Networks can provide different things. First, your network fills in your competency gaps. It is very difficult to be the innovator, the businessman, the promoter, the data scientist, the market evaluator, and more. We all have our strengths and weaknesses, seldom does the aspiring business owner have all the skills and attributes needed.

Second, one of the secondary effects of experts citing creativity, “outside-the-box thinking,” or overall intelligence as prerequisites to starting a business is that it can feel outright discouraging. Some might feel they aren’t “innovative” enough, giving up on their goals.

The truth is, you don’t need invent the next tech gadget, launch the next edgy food startup, or re-imagine the BLT to start a business. You simply need to understand your strengths and weaknesses, decide what you want, and build your network. Strive to connect to the people that “fill the gaps” and have the social skills to recognize the situation and act strategically.

Organizational Partners

Diverse group of community members putting their hands together.
Courtesy: Canva

So, if you are considering starting a business, recognize your network as one of your most-important tools. Get engaged and force yourself into difficult social situations. Build your network; you never know where the next opportunity might lie.

Organizations bringing together entrepreneurs are great places to start. SDSU Extension’s Community Vitality team offers a Small Business Basics course that brings together entrepreneurs in learning and networking. To learn more about the program and ask about when our team is coming to your area, visit our Small Business Basics page.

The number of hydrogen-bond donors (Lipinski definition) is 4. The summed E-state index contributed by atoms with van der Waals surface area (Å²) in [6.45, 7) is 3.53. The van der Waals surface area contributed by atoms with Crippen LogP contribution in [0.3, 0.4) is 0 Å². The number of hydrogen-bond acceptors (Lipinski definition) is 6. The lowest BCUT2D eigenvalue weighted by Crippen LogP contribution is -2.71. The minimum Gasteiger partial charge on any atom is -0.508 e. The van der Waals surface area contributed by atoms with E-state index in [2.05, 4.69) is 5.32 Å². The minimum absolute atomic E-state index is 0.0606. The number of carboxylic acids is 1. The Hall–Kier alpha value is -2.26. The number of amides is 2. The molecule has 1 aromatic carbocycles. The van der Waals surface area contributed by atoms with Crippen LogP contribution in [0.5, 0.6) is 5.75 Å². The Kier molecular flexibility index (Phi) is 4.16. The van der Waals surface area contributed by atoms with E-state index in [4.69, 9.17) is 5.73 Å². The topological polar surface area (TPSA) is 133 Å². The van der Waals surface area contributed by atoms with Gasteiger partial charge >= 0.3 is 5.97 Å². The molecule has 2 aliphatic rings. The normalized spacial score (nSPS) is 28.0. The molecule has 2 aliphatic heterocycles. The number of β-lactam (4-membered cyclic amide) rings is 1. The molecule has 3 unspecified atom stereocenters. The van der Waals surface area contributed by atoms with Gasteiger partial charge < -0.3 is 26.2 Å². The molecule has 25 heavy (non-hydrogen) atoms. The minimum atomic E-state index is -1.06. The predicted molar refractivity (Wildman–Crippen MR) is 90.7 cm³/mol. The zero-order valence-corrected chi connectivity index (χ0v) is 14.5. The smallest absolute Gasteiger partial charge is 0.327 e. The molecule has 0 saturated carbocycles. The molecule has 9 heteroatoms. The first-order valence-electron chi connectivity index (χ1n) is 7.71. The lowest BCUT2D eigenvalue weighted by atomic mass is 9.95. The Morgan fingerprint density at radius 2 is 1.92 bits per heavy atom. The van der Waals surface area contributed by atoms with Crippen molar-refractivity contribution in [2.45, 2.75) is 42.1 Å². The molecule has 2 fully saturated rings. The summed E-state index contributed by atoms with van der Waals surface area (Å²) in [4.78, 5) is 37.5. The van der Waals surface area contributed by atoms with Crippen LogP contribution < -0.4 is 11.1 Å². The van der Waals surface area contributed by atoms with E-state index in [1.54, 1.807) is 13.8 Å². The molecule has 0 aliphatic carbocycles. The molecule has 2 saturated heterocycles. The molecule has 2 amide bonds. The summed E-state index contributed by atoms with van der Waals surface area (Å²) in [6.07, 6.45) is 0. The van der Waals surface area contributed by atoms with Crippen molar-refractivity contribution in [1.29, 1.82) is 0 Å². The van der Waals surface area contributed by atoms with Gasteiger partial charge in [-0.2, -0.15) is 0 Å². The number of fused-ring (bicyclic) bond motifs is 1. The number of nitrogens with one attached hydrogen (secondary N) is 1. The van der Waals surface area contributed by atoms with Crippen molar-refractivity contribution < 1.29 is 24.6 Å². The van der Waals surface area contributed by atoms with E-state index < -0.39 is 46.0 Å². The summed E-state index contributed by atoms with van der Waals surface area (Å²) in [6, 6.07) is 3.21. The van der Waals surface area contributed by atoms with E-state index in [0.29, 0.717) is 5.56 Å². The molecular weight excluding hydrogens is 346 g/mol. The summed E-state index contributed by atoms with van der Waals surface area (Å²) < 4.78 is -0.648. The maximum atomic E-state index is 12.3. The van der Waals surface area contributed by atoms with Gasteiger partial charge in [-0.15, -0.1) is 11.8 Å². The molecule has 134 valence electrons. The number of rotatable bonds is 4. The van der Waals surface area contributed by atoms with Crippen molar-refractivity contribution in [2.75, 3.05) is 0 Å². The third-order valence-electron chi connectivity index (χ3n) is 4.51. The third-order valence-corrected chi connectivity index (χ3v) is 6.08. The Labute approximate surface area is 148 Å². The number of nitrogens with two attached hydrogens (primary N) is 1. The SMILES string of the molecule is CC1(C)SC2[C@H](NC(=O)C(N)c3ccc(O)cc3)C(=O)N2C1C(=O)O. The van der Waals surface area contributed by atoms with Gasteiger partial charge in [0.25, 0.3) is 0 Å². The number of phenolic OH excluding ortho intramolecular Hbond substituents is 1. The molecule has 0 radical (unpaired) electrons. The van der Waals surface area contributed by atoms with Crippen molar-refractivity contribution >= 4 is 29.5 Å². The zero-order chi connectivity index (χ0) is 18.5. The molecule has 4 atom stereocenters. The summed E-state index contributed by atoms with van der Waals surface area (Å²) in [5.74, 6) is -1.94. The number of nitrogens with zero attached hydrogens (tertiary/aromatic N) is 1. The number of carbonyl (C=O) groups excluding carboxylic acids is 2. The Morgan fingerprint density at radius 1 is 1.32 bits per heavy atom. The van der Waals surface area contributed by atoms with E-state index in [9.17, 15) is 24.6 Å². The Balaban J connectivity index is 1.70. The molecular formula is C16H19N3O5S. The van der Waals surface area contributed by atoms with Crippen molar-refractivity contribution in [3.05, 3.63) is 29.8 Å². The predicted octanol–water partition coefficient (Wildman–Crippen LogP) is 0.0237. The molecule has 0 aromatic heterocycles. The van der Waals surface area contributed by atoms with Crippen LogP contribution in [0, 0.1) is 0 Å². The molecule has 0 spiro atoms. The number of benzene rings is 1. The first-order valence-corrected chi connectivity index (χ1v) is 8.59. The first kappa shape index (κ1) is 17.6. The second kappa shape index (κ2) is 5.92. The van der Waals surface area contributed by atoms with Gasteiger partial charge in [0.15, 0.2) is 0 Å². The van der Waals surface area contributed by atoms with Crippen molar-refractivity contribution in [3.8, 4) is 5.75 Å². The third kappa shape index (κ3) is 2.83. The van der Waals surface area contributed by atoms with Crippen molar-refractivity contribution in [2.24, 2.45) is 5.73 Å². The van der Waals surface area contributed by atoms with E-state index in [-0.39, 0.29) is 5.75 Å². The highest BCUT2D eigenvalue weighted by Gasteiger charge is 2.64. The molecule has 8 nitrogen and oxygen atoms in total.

Additionally, in January 2022, Startup Sioux Falls received a $1 million grant from the U.S. Small Business Administration to “expand resources, including pilot an expanded version of its CO.STARTERS accelerator program.”

The program is described as a “hub and spoke” concept, with EmBe, Lutheran Social Services, Dakota Resources, Thunder Valley Community Development Corporation, and the Small Business Development Center as the five primary partners.

Within that grant, Dakota Resources is partnering with regional economic development organizations in 5 rural South Dakota communities. The first cohort, based in Mitchell, graduated in July. Additional community partners will include Yankton, Brookings, Watertown, and Vermillion. To learn more, visit the Dakota Resources Contact page.

Programs like these, while also delivering expertise, connect folks across South Dakota interested in starting a business.

Start Today

As valuable as programs can be to building your network, don’t get caught waiting for them to begin. Start your journey with building your network today. Here are some ideas to get started.

Set measurable networking goals. For example, set aside weekly time for connecting with others. Rotate between service providers, peer entrepreneurs (or aspiring ones), friends and more – this is where your opportunities will come. Other opportunities could include:

  • Take a course at a local university/meet those with common interests.
  • Get engaged with your local development corporation or chamber of commerce.
  • Attend informational sessions/webinars.
  • Attend events.
  • Run for office.
  • Build your online brand.
  • Develop a personal website.
  • Print business cards, then use them.
  • Pay it Forward. Look for ways to build the wealth, health, and happiness of your network.

If you need help, organizations like these, and ours, will be there. But, remember, you have all you need to begin, and the next step could be as simple as a handshake and a cup of coffee away.

References